While a cracked pane shows your window needs to be replaced, not every sign is so obvious. When your windows are dated, damaged, or in need of repair, they cause your home’s heating and cooling systems to work overtime. There will also be additional unexpected signs that will help you determine if you need to replace your windows.
Below, we cover eight signs you can look out for, so you will be prepared to replace your windows before your electric bill starts to rise.
If your window isn’t opening or closing properly, there could be a larger issue at play. Sometimes it is something as little as tightening screws, but other times it may be a sign of a broken windowpane – in which case you’d need a replacement.
Most homes will feature more than one style of window, but most designers will advise against mixing too many styles in a single home, as it creates a disjointed look. It’s likely that when you replace a single window, you will stick with the same style, but large-scale replacement of all windows at the same time gives you the option of changing the style of all of them for a more radical makeover. House style also plays a role in window selection because certain window styles are often associated with defined architectural styles.
Broken or Damaged Seals
A broken seal can be a sign that it’s time to fix or replace the glass of your windows. You will most likely see moisture and fogging appear on, or between the panes. Once the seal is broken, your windows are significantly less efficient. Ultimately, this means your electric bill is likely to go up as your systems attempt to stabilize the interior environment.
As is usually the case in home ownership, moisture is not a good thing for windows. If moisture has the opportunity to penetrate a solid wood or wood-clad window frame, the wood can, and will, rot. Rotted window frames will either look or feel bad, or both. A solid, healthy window frame is sturdy and strong. You can touch the wood and feel how solid it is. Once rot is present, it will actually be soft and almost mushy. The paint might chip or peel around the area and you may even find mold.
Take a good look at the area around each of your windows. Push on the wooden part and make sure it is solid. If you feel anything soft, mushy, or bubbly, it might be time to replace that window. Make sure you open the windows and look underneath them. Ensure that when your windows are installed, they are properly painted everywhere, including the tops and bottoms. Anywhere water can creep in is a spot that could become rotted.
Increased Energy Bills
Do you start shivering when you sit in the dining room directly next to your windows? Windows are one of the most important features of a home when it comes to energy efficiency. A good window can help keep your home warm in the winter and cool in the summer while saving you money on your utility bills. As your old single-pane windows reach the end of their life, miniature cracks and leaks will start to form between the frames.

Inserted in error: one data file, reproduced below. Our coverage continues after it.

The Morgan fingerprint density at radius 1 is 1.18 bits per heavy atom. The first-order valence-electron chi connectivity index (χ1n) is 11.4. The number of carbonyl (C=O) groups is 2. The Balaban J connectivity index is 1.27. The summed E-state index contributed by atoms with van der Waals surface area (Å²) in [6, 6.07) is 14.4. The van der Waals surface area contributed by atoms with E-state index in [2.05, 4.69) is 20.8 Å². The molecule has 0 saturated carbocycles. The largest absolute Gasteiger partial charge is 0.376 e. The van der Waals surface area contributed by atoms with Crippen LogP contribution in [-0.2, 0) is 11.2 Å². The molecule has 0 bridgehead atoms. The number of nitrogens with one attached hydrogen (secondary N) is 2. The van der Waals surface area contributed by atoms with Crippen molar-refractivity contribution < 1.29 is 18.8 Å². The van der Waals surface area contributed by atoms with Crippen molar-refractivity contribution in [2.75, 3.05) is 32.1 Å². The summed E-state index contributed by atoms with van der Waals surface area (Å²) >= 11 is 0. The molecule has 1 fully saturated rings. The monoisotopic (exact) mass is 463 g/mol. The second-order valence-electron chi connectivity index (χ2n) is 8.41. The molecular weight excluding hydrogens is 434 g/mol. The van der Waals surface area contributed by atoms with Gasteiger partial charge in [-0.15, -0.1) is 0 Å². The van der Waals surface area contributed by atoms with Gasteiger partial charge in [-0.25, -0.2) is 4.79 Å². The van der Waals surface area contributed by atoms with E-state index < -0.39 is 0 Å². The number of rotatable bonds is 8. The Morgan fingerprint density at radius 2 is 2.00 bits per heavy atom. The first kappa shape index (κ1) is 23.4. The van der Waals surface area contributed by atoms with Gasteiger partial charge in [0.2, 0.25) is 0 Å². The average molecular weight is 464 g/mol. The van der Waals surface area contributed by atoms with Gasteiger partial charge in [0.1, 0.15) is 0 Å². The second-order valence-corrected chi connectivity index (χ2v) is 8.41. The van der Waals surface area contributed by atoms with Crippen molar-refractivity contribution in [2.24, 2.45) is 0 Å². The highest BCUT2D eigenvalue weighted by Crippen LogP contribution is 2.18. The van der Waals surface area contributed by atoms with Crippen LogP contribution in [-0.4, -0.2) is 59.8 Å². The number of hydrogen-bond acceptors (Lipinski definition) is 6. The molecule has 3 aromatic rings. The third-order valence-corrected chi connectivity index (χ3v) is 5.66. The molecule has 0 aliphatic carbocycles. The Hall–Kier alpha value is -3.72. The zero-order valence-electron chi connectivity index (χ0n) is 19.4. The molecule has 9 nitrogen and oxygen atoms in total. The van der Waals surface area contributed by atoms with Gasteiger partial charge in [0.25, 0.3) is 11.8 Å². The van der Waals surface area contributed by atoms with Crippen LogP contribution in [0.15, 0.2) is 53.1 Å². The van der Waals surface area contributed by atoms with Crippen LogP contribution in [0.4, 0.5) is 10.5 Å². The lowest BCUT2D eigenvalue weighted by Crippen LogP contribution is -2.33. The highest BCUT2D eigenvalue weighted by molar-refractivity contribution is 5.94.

If your old windows are single-paned or have poor insulation, then upgrading to double-paned windows will help increase your home’s energy efficiency.
This may seem like an obvious sign, but it can actually be difficult to detect drafts. You may not necessarily feel a draft, rather, some areas of your house might just feel cooler. If this often happens near a window and there isn’t a vent nearby, it’s time to investigate replacing it.
Do you hear every car horn, dog bark, and other traffic noise coming from inside your home? If you’re wondering when is the perfect time to replace your windows, excess noise is a sign your windows are not providing enough insulation. Certain window types have better sound insulation than others. Generally, the more panes, the quieter. If your windows are single pane, you might consider upgrading to double pane.
Materials can also make a difference, so you’ll want to consider the differences between wood, aluminum, and vinyl.
- Aluminum: Of the three main window materials, metal is the least efficient at dampening sound. It is, however, the cheapest option
- Vinyl: Vinyl is better at blocking noise pollution and is not much more expensive than aluminum
- Wood: Wood is another good choice for keeping out sound, but it is the most expensive option and typically requires more maintenance
Condensation or Water Build-Up
Sure, a little water on the inside of your window seems harmless – unless it’s actually a sign of bad ventilation, mold, or mildew. Exterior condensation usually occurs in the warmer months and interior condensation in the winter months. Interior condensation is most often caused by extreme cold outside and excess moisture present inside the home. There are measures that can be taken to reduce interior condensation.
If you live in an old house with equally old windows, take note of where this window condensation appears. For double or triple-pane windows, moisture between the glass is usually caused by a faulty seal. If that’s the case, consider yourself lucky: you can correct the problem by replacing the insulated glass panel, and it’s a relatively inexpensive fix.
How Often Should Your Windows Be Replaced?
The average lifespan of windows is between 15 and 30 years. Depending on the craftsmanship of the original installer, the materials used, and the weather where you live, the functional life of your windows can vary between 10 and 15 years. But you don’t have to wait 15 years to replace your windows if you notice any of the issues listed above.
To learn more about the telltale signs of window wear, and the benefits of installing new windows, contact us today and we would be happy to provide you with a free quote.